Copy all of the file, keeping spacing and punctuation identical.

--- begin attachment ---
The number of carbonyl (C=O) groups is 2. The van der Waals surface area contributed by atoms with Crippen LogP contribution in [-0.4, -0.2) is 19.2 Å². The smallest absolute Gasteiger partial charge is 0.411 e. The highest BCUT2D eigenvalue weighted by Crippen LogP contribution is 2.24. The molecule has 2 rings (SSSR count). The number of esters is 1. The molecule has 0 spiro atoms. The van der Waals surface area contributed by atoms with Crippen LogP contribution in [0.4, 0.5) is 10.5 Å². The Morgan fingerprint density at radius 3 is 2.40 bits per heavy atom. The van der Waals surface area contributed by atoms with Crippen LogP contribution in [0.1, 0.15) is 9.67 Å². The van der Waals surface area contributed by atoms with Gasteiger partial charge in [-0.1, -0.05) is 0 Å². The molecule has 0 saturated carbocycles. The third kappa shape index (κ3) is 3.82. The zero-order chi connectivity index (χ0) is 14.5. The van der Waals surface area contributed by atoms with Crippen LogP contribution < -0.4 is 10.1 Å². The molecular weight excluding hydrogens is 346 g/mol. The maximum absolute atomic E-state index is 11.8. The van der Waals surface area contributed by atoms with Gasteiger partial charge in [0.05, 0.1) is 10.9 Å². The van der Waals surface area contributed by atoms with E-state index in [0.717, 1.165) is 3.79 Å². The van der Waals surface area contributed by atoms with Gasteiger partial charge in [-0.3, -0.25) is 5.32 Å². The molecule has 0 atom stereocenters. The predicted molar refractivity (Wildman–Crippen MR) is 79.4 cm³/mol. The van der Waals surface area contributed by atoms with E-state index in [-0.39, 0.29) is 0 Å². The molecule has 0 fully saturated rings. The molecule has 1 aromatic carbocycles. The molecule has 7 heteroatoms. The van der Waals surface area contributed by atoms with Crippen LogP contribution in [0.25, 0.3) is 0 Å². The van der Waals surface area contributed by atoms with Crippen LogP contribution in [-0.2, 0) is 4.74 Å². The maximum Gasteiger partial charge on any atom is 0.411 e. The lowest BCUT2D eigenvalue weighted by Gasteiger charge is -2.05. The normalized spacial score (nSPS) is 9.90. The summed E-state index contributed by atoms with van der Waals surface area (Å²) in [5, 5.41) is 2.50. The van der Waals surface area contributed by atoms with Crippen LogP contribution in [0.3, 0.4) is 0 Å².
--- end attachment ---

The number of carbonyl (C=O) groups is 2. The van der Waals surface area contributed by atoms with Crippen LogP contribution in [-0.4, -0.2) is 19.2 Å². The smallest absolute Gasteiger partial charge is 0.411 e. The highest BCUT2D eigenvalue weighted by Crippen LogP contribution is 2.24. The molecule has 2 rings (SSSR count). The number of esters is 1. The molecule has 0 spiro atoms. The van der Waals surface area contributed by atoms with Crippen LogP contribution in [0.4, 0.5) is 10.5 Å². The Morgan fingerprint density at radius 3 is 2.40 bits per heavy atom. The van der Waals surface area contributed by atoms with Crippen LogP contribution in [0.1, 0.15) is 9.67 Å². The van der Waals surface area contributed by atoms with Gasteiger partial charge in [-0.1, -0.05) is 0 Å². The molecule has 0 saturated carbocycles. The third kappa shape index (κ3) is 3.82. The zero-order chi connectivity index (χ0) is 14.5. The van der Waals surface area contributed by atoms with Crippen LogP contribution < -0.4 is 10.1 Å². The molecular weight excluding hydrogens is 346 g/mol. The maximum absolute atomic E-state index is 11.8. The van der Waals surface area contributed by atoms with Gasteiger partial charge in [0.05, 0.1) is 10.9 Å². The van der Waals surface area contributed by atoms with E-state index in [0.717, 1.165) is 3.79 Å². The van der Waals surface area contributed by atoms with Gasteiger partial charge in [-0.3, -0.25) is 5.32 Å². The molecule has 0 atom stereocenters. The predicted molar refractivity (Wildman–Crippen MR) is 79.4 cm³/mol. The van der Waals surface area contributed by atoms with E-state index in [-0.39, 0.29) is 0 Å². The molecule has 0 fully saturated rings. The molecule has 1 aromatic carbocycles. The molecule has 7 heteroatoms. The van der Waals surface area contributed by atoms with Crippen LogP contribution in [0.25, 0.3) is 0 Å². The van der Waals surface area contributed by atoms with Crippen LogP contribution in [-0.2, 0) is 4.74 Å². The maximum Gasteiger partial charge on any atom is 0.411 e. The lowest BCUT2D eigenvalue weighted by Gasteiger charge is -2.05. The normalized spacial score (nSPS) is 9.90. The summed E-state index contributed by atoms with van der Waals surface area (Å²) in [5, 5.41) is 2.50. The van der Waals surface area contributed by atoms with Crippen LogP contribution in [0.3, 0.4) is 0 Å².